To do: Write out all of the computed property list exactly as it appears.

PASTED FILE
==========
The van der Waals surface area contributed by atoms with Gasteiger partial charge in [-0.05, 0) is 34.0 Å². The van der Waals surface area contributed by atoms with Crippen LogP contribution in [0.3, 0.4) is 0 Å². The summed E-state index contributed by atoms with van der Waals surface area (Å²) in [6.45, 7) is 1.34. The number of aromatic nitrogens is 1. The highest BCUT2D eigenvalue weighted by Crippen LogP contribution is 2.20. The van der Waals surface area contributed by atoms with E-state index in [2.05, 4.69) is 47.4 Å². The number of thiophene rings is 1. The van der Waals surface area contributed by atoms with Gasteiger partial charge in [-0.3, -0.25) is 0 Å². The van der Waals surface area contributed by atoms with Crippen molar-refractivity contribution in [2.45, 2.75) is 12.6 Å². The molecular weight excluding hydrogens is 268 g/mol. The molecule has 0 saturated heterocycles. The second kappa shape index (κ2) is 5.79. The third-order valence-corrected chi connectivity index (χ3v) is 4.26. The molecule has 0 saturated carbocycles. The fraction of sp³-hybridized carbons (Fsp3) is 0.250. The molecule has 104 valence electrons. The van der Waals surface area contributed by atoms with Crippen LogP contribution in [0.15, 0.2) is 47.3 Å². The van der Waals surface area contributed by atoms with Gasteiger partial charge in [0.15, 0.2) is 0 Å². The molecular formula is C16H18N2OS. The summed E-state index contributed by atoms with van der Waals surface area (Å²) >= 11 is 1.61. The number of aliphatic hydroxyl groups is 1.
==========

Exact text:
The van der Waals surface area contributed by atoms with Gasteiger partial charge in [-0.05, 0) is 34.0 Å². The van der Waals surface area contributed by atoms with Crippen LogP contribution in [0.3, 0.4) is 0 Å². The summed E-state index contributed by atoms with van der Waals surface area (Å²) in [6.45, 7) is 1.34. The number of aromatic nitrogens is 1. The highest BCUT2D eigenvalue weighted by Crippen LogP contribution is 2.20. The van der Waals surface area contributed by atoms with E-state index in [2.05, 4.69) is 47.4 Å². The number of thiophene rings is 1. The van der Waals surface area contributed by atoms with Gasteiger partial charge in [-0.3, -0.25) is 0 Å². The van der Waals surface area contributed by atoms with Crippen molar-refractivity contribution in [2.45, 2.75) is 12.6 Å². The molecular weight excluding hydrogens is 268 g/mol. The molecule has 0 saturated heterocycles. The second kappa shape index (κ2) is 5.79. The third-order valence-corrected chi connectivity index (χ3v) is 4.26. The molecule has 0 saturated carbocycles. The fraction of sp³-hybridized carbons (Fsp3) is 0.250. The molecule has 104 valence electrons. The van der Waals surface area contributed by atoms with Crippen LogP contribution in [0.15, 0.2) is 47.3 Å². The van der Waals surface area contributed by atoms with Gasteiger partial charge in [0.15, 0.2) is 0 Å². The molecular formula is C16H18N2OS. The summed E-state index contributed by atoms with van der Waals surface area (Å²) >= 11 is 1.61. The number of aliphatic hydroxyl groups is 1.